Though widely thought of as a disease of the past, tuberculosis, commonly referred to as TB, is still a problem in Alaska. For the third year in a row, the Last Frontier has come in first among U.S. states for its rate of new infections.
Rates of new infection are highest in rural Alaska, and Alaska Natives are most at risk for contracting the disease. New drug-resistant strains may play a factor in the general resurgence of TB in other parts of the world since the 1980s, but in Alaska, the illness’s legacy is a big contributor to its present.
According to the Alaska Department of Health and Social Services, in 2013, Alaska had a new-case TB infection rate of 9.6 per 100,000 people. That’s more than triple the nationwide rate of 3.0 per 100,000 people. And things are much worse in Southwest Alaska. For 2013, the Yukon-Kuskokwim region recorded a TB infection rate 700 percent higher than the rest of the state. And while the numbers -- especially those in rural parts of the state -- seem alarming, they probably shouldn’t be.
Alaska reported 71 new infections of TB in 2013, compared to the 2,170 reported in California, which came in fourth on the list of highest rates of new TB infection. In 2013, according to an estimate from the U.S. Census Bureau, Alaska had just over 731,000 residents. California had more than 38 million. Since the rates are calculated per 100,000 people, the jumps in Alaska’s numbers are often caused by just a few outbreaks -- not a widespread resurgence of the disease. While any new infection can be cause for concern for state health officials, the seeming rise in Alaska’s infection rate isn’t necessarily an indication of a new or growing problem.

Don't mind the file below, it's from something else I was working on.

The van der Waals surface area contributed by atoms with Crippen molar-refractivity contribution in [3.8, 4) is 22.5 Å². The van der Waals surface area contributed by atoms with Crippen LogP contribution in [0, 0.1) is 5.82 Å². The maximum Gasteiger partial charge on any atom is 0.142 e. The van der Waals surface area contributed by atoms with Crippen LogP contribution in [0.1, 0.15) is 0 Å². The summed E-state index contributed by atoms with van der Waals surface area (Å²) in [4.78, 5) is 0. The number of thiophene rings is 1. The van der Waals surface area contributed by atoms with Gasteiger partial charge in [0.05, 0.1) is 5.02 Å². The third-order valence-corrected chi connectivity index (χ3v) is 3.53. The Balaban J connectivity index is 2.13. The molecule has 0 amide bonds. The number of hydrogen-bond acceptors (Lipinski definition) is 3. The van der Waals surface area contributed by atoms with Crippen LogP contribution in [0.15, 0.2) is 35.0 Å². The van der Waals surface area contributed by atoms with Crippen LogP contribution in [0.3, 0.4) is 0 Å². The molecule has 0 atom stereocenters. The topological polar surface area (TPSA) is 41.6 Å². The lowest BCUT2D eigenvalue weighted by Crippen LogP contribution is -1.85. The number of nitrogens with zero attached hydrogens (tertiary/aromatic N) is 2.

“We are concerned when we see one case that leads to others,” DHSS Infectious Disease Program Manager Dr. Michael Cooper said.
That happened in 2013. At one Y-K Delta village of fewer than 1,000 people -- DHSS has refused to name the village involved -- 17 people came down with the disease. Cooper said it was the biggest outbreak of TB anyone at his office could remember. The isolated geography of the region helped health officials stop the disease from spreading but also likely contributed to its growth in the unnamed village.
TB is an infectious disease that generally attacks lung tissue. Also known as consumption and the “white plague,” TB was rampant across the developed world in the early- to mid-20th century. Rural Alaska was hit particularly hard by the illness between the 1940s and 1960s, with some rural parts of the state seeing one person in 10 with active TB.
Alaska Natives -- those most likely to live in rural and isolated villages -- were ravaged by the disease, with one in 30 residing in sanitariums throughout the country during the 1940s, and TB was the leading cause of death for all Alaskans until 1950.
TB spreads from person to person through the air -- by coughing, laughing, and sneezing. It can lie dormant in a victim, showing no symptoms for years following an infection -- a condition called latent TB. People with latent TB have a 5 to 10 percent chance of acquiring the active form of the disease within their lifetime.